Okay, so this is a company that you think of as a signature company. But they have dozens of applications that go through the entire process. They have over 1000 customer built API’s, that’s where it’s integrated into what you’re actually already doing. There’s 350 company built integrations – that’s when you’re using Microsoft Teams, you pull up your DocuSign, or your real estate platform, and all your documents are right there. This is a company that has been innovating. They’re always aggressively improving their product, and they’re pushing at the boundaries of what their product means. So they don’t have to sell their own product. When you’re using Salesforce, the opportunity to integrate DocuSign is there. That’s true with Microsoft, Google, all these other companies here. They also have reseller partners that when they’re coming up with a solution for a company, they’re saying, “okay, why don’t we add DocuSign on here.” So when some of your sales are happening organically from partners, and you don’t have to do it, that is really a strong business driver. When you’re integrating with these major, major platforms, nobody who uses Salesforce wants to print out and mail a contract, I think that’s pretty fair to say. Okay, we’re moving to the end. And Dan Springer is not quite this skinny, I had to make the document fit the page, so I’ve made him much, much more lean than he is. So here’s a negative here. He’s not the founder of the company. This is not a founder led company, but this is one of those cases where the founders took it kind of as far as they could go, and then brought in the right management. So nobody has major skin in the game in terms of having, you know, 10% 20% of the company. But this is a seasoned executive that’s been all around the industry that grew into this position, and he’s done a really good job. So not every founder, just because you think of an idea, doesn’t mean you can take it and lead it to multibillion dollar status. So sometimes getting out of the way, is actually a positive.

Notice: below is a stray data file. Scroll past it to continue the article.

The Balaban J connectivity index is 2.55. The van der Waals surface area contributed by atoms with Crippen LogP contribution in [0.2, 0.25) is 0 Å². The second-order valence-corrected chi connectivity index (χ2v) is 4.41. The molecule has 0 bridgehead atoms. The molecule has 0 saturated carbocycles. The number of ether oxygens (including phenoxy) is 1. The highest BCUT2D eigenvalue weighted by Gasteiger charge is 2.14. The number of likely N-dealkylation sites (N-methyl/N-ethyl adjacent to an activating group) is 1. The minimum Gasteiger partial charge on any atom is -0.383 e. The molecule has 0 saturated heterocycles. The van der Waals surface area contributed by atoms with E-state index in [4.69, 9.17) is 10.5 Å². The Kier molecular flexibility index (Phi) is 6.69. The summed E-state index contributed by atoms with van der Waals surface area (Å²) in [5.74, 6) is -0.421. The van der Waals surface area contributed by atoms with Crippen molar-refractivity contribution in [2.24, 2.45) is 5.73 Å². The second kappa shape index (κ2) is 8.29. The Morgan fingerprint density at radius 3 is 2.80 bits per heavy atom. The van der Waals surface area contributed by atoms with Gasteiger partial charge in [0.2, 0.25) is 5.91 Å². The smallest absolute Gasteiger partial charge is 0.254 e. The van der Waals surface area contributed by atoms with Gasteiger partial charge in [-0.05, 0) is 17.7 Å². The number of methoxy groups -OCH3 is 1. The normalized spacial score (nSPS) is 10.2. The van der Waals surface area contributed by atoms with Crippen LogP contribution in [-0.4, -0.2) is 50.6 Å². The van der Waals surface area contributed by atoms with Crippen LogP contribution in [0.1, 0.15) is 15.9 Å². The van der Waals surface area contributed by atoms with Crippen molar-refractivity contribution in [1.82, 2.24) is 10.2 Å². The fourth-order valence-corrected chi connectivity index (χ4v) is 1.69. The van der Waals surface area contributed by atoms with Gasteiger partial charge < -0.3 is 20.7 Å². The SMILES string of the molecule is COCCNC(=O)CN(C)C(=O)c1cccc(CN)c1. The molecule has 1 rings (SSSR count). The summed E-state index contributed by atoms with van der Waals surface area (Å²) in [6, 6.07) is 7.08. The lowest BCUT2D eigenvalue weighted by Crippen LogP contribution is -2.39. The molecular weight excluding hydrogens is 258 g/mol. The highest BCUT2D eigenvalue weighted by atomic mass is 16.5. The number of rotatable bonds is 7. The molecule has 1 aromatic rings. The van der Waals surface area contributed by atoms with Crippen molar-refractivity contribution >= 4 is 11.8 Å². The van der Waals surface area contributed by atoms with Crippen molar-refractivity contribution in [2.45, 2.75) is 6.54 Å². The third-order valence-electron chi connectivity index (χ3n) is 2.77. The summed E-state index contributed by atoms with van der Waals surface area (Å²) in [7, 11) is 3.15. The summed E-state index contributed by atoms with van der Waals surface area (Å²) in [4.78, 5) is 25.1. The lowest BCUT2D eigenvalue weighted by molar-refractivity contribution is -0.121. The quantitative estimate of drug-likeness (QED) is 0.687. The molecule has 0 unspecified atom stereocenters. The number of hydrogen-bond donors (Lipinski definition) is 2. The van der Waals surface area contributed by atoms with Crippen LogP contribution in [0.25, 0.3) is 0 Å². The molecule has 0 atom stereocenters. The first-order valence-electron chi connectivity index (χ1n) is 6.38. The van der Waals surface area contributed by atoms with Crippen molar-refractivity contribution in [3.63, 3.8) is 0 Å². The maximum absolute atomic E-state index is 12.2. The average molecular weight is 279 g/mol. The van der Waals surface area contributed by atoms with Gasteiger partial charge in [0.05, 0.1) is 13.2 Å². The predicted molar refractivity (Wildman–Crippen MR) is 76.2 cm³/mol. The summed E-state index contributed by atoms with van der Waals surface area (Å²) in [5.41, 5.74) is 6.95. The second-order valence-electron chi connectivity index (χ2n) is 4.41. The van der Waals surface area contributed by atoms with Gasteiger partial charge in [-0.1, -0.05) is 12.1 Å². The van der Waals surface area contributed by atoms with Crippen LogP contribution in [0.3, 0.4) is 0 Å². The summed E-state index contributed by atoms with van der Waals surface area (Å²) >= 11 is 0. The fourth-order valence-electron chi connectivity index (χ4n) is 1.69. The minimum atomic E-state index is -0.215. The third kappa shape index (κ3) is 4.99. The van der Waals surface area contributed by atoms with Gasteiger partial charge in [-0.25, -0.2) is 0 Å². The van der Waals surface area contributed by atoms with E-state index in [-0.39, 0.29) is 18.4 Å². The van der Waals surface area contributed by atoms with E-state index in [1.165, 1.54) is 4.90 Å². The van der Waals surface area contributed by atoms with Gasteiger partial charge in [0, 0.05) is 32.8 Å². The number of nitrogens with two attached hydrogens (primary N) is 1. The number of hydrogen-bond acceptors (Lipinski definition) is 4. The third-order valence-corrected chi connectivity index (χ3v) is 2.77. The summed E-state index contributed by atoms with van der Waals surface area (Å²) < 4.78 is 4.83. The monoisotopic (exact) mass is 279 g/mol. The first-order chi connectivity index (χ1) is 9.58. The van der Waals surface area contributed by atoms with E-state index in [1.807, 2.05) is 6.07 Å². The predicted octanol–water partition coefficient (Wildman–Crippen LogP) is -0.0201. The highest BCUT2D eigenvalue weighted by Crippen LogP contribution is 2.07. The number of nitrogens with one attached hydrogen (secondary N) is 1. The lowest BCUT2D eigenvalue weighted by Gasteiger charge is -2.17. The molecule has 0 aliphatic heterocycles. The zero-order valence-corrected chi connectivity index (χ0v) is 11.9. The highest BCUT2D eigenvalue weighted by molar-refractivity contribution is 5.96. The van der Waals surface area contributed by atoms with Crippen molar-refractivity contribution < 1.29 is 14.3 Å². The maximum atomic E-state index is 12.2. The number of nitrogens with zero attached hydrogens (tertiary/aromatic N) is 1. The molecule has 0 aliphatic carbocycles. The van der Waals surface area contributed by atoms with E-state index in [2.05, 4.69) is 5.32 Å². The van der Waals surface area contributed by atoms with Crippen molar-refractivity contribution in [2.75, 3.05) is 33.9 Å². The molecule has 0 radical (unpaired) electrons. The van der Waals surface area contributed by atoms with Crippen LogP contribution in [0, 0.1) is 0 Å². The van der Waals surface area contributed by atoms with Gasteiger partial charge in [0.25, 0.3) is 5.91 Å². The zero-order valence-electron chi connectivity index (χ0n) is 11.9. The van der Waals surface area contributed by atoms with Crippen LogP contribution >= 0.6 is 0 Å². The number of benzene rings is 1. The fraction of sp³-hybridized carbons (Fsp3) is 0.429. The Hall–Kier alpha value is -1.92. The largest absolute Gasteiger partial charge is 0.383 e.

Simon Erickson  17:06